A great deal of pride and satisfaction can be gained from growing a successful tomato harvest. There are many types of bacteria, fungus and viruses that a gardener needs to be aware of to produce a healthy crop. If you know how to identify signs of these various diseases, you may be able to catch and treat problems before they harm your plants or spread throughout your garden. There are many signs you can look for to identify a disease in your tomato plants.
Fungal Leaf Spots
There are two types of fungus that can affect the health of tomato plants and show signs in the leaves. Septoria leaf blight can appear after fruiting on the lower leaves of tomato plants. It is caused by Septoria lycopersici and can be identified by tiny black spots and dark gray margins. Later, the leaves may yellow and fall. Another fungus, Alternaria solani, causes "early blight," which forms large brown or black spots on leaves. It starts on the lower leaves of plants and can quickly spread to upper leaves.
Brown, circular, 1/16-inch specks on tomatoes or plant leaves may be a sign of the tomato bacteria Psedomonas syringae pv. The specks will appear raised and will affect the ability of tomatoes to ripen. Scabby spots on fruits and leaves is a sign of another type of bacteria known as Xanthomonas campestris pv. Vesicatoria. Another type of bacteria known as Corynebacterium michiganese pv. Michiganese, or bacterial cankers, can be identified by slightly raised white blisters on the tomatoes. The lower leaves will also wilt before the spots appear.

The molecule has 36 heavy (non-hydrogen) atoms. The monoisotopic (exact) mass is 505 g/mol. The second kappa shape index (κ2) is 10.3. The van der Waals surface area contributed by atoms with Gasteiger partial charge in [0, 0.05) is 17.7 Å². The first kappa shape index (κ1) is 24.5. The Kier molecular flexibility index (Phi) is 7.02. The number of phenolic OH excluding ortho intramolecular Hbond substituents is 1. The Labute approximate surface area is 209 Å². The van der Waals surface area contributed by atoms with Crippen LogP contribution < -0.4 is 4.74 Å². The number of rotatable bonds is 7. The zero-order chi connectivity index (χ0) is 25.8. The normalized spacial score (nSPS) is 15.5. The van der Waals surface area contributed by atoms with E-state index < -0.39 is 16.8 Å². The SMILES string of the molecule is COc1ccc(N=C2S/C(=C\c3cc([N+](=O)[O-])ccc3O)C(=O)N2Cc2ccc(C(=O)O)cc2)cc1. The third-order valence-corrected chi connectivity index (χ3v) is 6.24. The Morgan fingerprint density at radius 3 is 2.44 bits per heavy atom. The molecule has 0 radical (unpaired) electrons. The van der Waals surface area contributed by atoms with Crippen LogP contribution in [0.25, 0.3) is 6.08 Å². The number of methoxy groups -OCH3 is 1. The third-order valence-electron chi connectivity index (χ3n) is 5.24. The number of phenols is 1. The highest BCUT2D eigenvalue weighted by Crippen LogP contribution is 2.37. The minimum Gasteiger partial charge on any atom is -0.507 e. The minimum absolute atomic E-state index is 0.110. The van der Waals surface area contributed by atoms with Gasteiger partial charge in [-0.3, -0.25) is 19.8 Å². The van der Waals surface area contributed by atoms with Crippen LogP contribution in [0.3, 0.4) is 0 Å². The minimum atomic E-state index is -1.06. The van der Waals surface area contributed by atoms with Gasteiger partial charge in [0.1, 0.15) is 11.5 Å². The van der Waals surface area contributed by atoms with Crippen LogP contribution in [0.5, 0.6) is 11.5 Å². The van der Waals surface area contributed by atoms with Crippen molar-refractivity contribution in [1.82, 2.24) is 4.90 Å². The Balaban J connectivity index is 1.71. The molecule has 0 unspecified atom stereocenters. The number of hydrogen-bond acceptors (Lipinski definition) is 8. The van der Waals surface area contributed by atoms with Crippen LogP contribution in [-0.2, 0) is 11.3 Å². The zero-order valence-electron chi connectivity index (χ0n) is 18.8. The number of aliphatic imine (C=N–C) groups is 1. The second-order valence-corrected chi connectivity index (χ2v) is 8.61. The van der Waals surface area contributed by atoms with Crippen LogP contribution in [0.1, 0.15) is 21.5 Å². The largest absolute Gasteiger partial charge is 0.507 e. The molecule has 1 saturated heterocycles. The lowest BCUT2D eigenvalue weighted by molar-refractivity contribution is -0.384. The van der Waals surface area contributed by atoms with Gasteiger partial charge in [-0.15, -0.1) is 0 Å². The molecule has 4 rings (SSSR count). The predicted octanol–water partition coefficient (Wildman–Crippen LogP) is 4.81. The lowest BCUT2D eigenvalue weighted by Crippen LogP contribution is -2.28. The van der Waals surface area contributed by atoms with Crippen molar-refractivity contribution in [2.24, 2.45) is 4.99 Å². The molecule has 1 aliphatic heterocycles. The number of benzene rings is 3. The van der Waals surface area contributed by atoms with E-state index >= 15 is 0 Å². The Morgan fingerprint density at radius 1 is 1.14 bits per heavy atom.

Rot in fruit or timber of tomato plants is typically caused by either soil-borne fungus or mold fungus. Rizoctonia solani is a soil-borne fungus that causes soft, brown-colored rot to appear on tomatoes that touch the soil. These fruit also tend to crack open. Timber rot is caused by Sclerotinia sclerotiorum. This fungus is a white mold that can cause root rot and kill plants. It can occur when soil is overly wet for long periods.
Fusarium and Verticillium wilt are two types of wilt diseases that attack tomatoes. Each is caused by either the fungi Fusarium oxysporum f. sp. Lycopersici or Verticillium albo-atrum. Verticillium wilt and Fusarium wilt are impossible to diagnose without a lab test because they look very similar. Both are distinguished by yellowing and drooping leaves on the lower part of tomato plants. Tomato plants often die from these infections.
Tobacco and cucumber mosaic viruses are two types of viral infections that can effect tomatoes. The tobacco mosaic virus can spread through debris, soil or seed. It can be identified by light and green mottled leaf spots. It can also be spread from garden tools or the gardener. Plants suffering from cucumber mosaic will appear fern-like with yellowed leaves because of stunted growth. The leaves tend to grow long and narrow when the plant's growth is stunted.